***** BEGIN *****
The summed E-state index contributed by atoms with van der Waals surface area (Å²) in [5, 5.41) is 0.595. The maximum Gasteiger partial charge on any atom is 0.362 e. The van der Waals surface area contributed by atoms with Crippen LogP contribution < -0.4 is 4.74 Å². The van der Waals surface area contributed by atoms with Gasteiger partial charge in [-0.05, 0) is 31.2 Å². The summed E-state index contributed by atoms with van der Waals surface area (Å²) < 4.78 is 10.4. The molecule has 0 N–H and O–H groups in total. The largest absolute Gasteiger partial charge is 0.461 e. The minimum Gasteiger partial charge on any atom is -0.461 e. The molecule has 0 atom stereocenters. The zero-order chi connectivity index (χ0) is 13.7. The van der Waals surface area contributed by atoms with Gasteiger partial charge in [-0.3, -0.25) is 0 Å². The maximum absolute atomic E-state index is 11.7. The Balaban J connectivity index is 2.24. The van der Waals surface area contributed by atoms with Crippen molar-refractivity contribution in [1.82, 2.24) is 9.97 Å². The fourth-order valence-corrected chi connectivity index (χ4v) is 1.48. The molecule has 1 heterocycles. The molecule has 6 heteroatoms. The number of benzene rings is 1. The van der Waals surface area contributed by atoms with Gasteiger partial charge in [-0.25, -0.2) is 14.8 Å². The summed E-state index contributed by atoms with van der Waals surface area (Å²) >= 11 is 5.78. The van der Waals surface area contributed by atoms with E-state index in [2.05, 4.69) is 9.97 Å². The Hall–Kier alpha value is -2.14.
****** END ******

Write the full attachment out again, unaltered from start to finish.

The summed E-state index contributed by atoms with van der Waals surface area (Å²) in [5, 5.41) is 0.595. The maximum Gasteiger partial charge on any atom is 0.362 e. The van der Waals surface area contributed by atoms with Crippen LogP contribution < -0.4 is 4.74 Å². The van der Waals surface area contributed by atoms with Gasteiger partial charge in [-0.05, 0) is 31.2 Å². The summed E-state index contributed by atoms with van der Waals surface area (Å²) < 4.78 is 10.4. The molecule has 0 N–H and O–H groups in total. The largest absolute Gasteiger partial charge is 0.461 e. The minimum Gasteiger partial charge on any atom is -0.461 e. The molecule has 0 atom stereocenters. The zero-order chi connectivity index (χ0) is 13.7. The van der Waals surface area contributed by atoms with Gasteiger partial charge in [-0.3, -0.25) is 0 Å². The maximum absolute atomic E-state index is 11.7. The Balaban J connectivity index is 2.24. The van der Waals surface area contributed by atoms with Crippen molar-refractivity contribution in [1.82, 2.24) is 9.97 Å². The fourth-order valence-corrected chi connectivity index (χ4v) is 1.48. The molecule has 1 heterocycles. The molecule has 6 heteroatoms. The number of benzene rings is 1. The van der Waals surface area contributed by atoms with Gasteiger partial charge in [-0.25, -0.2) is 14.8 Å². The summed E-state index contributed by atoms with van der Waals surface area (Å²) >= 11 is 5.78. The van der Waals surface area contributed by atoms with E-state index in [2.05, 4.69) is 9.97 Å². The Hall–Kier alpha value is -2.14.